Women and Health Care in Mumbai
In order to test the modified survey methodology for the study of women in household’s development in Nashik district, a pilot study was planned in Mumbai. As the pilot survey was eventually done for a large sample of 430 slum and non-slum household, its findings found independent relevance and a separate report was prepared. The study
had the same objectives and methodology as described in the Nashik study (ref. Section C-1). The study was conducted in 1997 in the ‘L’ ward of Mumbai City, in five clusters - two slums, two chawls and one apartment block. The trends of the findings follow a similar pattern as those in the Nashik study.
- The monthly prevalence rate of illness was 363 per thousand (169 for males, as compared to 597 for females). We found a steady rise in the morbidity rates with age of women.
- Reproductive illnesses form the largest group of problems accounting for 28.2% of all episodes among women.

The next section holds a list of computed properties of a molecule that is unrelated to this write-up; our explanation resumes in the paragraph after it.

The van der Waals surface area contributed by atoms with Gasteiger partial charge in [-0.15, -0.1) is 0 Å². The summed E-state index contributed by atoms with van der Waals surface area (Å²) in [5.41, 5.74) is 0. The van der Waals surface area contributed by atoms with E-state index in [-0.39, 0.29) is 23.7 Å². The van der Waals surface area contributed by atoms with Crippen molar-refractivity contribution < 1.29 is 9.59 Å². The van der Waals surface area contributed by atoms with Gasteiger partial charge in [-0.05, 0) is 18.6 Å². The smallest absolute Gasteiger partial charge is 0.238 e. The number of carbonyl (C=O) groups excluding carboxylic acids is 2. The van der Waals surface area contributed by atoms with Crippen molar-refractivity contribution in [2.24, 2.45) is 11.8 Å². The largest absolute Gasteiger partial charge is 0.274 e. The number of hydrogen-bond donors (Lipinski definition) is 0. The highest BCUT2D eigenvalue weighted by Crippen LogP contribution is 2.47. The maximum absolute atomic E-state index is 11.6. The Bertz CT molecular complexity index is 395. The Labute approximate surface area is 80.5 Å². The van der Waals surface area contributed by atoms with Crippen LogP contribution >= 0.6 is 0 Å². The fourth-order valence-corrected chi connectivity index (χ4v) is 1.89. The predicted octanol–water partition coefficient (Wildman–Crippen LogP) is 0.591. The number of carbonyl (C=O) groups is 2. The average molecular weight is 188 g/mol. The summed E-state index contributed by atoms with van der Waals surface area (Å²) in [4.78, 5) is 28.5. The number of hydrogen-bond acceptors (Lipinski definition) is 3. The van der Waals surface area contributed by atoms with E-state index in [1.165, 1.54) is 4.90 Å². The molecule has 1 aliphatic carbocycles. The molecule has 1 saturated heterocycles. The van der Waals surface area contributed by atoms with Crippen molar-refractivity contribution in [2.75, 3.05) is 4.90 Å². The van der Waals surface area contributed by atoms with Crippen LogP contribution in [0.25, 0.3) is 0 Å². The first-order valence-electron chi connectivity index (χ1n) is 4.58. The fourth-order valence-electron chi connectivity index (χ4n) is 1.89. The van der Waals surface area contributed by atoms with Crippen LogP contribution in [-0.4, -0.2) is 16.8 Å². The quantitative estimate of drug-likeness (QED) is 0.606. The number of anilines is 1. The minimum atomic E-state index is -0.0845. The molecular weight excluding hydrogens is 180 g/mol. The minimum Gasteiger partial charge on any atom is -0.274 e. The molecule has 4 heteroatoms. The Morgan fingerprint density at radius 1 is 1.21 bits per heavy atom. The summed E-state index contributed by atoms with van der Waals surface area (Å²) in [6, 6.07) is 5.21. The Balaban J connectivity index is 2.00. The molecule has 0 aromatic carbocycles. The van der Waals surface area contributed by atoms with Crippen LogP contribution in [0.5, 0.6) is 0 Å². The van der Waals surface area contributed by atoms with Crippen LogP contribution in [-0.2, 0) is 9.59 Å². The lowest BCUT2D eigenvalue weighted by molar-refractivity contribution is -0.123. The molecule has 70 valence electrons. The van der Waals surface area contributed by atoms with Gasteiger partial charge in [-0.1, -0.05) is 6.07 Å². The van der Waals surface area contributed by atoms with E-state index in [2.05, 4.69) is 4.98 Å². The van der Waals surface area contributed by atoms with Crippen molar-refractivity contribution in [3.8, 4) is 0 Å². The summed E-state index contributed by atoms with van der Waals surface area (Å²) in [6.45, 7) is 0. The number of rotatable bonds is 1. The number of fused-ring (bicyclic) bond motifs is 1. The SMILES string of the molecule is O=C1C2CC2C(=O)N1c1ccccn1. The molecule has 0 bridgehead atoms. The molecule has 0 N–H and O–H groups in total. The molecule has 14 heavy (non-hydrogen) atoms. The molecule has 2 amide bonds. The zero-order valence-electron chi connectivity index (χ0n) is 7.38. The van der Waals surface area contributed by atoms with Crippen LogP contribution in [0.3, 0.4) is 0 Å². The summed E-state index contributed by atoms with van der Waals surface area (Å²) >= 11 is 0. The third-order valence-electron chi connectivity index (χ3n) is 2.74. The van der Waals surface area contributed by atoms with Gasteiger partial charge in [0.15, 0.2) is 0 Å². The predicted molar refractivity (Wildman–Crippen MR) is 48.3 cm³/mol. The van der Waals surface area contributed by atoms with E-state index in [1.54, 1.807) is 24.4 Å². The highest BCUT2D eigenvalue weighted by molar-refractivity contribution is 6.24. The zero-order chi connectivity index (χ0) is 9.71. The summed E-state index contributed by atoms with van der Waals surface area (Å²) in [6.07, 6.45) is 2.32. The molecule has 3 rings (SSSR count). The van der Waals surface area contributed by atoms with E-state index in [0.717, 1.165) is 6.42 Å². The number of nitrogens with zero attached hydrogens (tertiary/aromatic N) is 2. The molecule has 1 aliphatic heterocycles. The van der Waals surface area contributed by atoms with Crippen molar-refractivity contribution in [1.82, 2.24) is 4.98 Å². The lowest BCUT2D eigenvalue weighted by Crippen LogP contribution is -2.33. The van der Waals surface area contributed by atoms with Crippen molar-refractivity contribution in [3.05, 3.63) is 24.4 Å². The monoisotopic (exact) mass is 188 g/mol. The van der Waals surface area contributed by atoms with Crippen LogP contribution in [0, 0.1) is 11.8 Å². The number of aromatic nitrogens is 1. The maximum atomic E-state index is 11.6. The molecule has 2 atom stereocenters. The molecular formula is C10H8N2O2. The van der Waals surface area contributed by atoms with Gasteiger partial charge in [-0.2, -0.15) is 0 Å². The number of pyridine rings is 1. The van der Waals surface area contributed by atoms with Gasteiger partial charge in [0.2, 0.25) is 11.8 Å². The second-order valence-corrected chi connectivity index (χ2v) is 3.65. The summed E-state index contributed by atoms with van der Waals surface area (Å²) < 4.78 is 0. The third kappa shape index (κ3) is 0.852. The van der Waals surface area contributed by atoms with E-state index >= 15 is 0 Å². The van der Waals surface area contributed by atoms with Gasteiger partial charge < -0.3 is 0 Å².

- The study reveals high non-utilisation (32.5% of the illness episodes). Non utilisation was also found in relation to pregnant women and those who had delivered. 43% of the pregnant women did not utilise any facilities. Thus, despite having some of the best health care facilities in the city, the access to health care was poor, and financial problems was one of the major causes for non-utilisation.
- There is a very high utilisation of the private health services. In 85% of the illness episodes, approach was made to the private facility and only 10% to the public facility.
- The average per capita health expenditure incurred was Rs. 415.68 per year. As compared to that, the government expenditure in Mumbai was only Rs. 250 per person while the average per capita government expenditure in the country for the same year was Rs.90 per annum.
Supported by: The John D. and Catherine T. MacArthur Foundation, New Delhi
Research Team:Sunil Nandraj, Neha Madhiwalla,Roopashri Sinha and Amar Jesani